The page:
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Training a newbie or two

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Mwilliams

Freshman Member
Joined
Mar 11, 2002
OK, Im going to bite the bullet and put a couple of guys on the payroll (I think). One is a friend of a client (potential problem, maybe) one is a friend of mine (I know its hard to believe appraisers have friends, as many deals we have screwed up for everyone you know)

Anyway, man what a pain in the butt this is, not that I cant deal with it and adjust to the new work parameters but I was thinking I might even be able to make some extra money.

The questions I have are these. Fee splits, and or review / supervisory fees. Since there is no way a trainee can be an Independent contractor. I must withhold FICA, Social Security etc. So 40% fee split? For business I provide them and let them keep all the income from the business they bring in on their own (charge a fee for reviewing, signing work?)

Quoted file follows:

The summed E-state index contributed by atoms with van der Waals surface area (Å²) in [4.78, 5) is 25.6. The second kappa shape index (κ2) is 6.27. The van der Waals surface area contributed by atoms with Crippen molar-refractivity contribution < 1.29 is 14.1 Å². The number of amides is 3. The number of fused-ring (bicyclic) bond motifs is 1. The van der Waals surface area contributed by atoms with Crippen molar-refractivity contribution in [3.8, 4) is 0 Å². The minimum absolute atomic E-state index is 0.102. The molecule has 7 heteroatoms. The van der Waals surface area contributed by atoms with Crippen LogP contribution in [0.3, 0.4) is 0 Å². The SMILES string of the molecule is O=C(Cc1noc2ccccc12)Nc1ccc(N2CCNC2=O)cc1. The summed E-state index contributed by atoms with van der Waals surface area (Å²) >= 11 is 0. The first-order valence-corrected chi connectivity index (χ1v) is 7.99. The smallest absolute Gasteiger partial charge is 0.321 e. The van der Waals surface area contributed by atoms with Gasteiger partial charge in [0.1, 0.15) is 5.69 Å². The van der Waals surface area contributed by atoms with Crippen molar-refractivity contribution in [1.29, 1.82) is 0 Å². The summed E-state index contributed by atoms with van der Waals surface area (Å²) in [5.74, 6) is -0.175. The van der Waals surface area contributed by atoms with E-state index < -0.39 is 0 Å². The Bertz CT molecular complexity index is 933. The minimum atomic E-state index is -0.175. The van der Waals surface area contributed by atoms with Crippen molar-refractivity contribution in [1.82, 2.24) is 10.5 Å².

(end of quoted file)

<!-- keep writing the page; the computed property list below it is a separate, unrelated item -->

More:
Or

Make them employees with no guarantee of assignments, % fee split based on their performance as well as a small bonus % for new business.

I need some help here, been independent for 10 years and never thought about it much till the resumes and phone calls got to over 10 or 20 a month.

I keep very busy with FHA work but it has started to come at expense to all my conventional clients, thus the apparent need to add some people.


Mark
 

Restrain

Elite Member
Joined
Jan 22, 2002
Professional Status
Certified General Appraiser
State
Florida